Comic Review: Black Road #1

“...As the world splintered around him, the captain wondered why the fuck the Christians had come so far north”

Norway. 10th Century AD. King Olaf I made it his priority to convert the country to Christianity by any means necessary. The steady march of Roman Christianity clashed violently with the old Norse ways. They call it the conversion, where “churches bubble up like blisters, and priests spread like lice.” Under Olaf I, “pagans” were tortured, their temples burned and destroyed.

This was a cold, brutal reality for most of Scandinavia.

And it’s brilliantly, beautifully displayed in the first few pages of “Black Road #1,” from Brian Wood and Garry Brown (The Massive) with colors from Dave McCaig for Image Comics.

The protagonist is a gruff, dour Magnus The Black. Caught in the midst of a struggle between the Norse people and the Christians, Magnus is a man with no allegiance. His inner monologue as dark and pessimistic as the sharp lines and deep blacks of the ink with which he’s painted.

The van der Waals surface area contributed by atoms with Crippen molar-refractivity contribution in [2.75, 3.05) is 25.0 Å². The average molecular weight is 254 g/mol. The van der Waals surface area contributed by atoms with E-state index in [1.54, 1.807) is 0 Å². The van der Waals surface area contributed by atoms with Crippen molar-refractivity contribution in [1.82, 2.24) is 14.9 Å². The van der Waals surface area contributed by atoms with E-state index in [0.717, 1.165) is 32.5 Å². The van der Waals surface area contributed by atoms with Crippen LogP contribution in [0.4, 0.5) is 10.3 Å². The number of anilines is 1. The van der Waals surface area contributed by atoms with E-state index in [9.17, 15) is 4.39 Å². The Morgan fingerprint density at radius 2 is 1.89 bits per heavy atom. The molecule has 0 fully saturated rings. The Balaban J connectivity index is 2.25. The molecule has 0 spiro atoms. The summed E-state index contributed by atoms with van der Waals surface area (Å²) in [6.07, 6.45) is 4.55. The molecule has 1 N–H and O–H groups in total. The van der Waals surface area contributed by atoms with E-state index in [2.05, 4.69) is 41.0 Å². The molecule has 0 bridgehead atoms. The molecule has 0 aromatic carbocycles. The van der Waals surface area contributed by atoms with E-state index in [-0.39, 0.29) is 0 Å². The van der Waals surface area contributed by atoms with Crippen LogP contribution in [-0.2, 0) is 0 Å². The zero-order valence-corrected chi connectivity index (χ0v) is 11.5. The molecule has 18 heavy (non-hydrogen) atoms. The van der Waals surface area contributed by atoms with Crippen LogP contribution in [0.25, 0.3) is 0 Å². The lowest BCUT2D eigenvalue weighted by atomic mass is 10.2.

Here is a man who just wants to be left the hell alone.

Against his better judgement, Magnus takes a job as a guide for a church official along the titular Black Road.

The art is bloody gorgeous. Thick blacks, and muted, earthy tones perfectly compliment the bleak, curt storytelling. Magnus is the only speaking character cast in shadow. His doubt cutting rough lines on his face to show a man covered in shadow, sorrow, and guilt. It could be indicative of his neutral stance in the war.

This is excellent storytelling through art. Though some of the inner dialogue prefers to tell, rather than show (which I’m less fond of), the backstory and brief history lesson are a welcome way to explain the setting.

And it’s as unique a setting as you’ll find in the realm of comics. A holy war, from the perspective of a neutral pawn, beset on both sides by strife.

The biggest problem? It ends far, far too soon. This first issue is a slow burn… spending lots of time setting the stage, and less time beginning the story. And just as things start picking up, we reach the end.

OVERALL RATING: 9/10 Norsemen converted.

Like a good first issue ought to do, I’m genuinely eager to pick up #2 next month!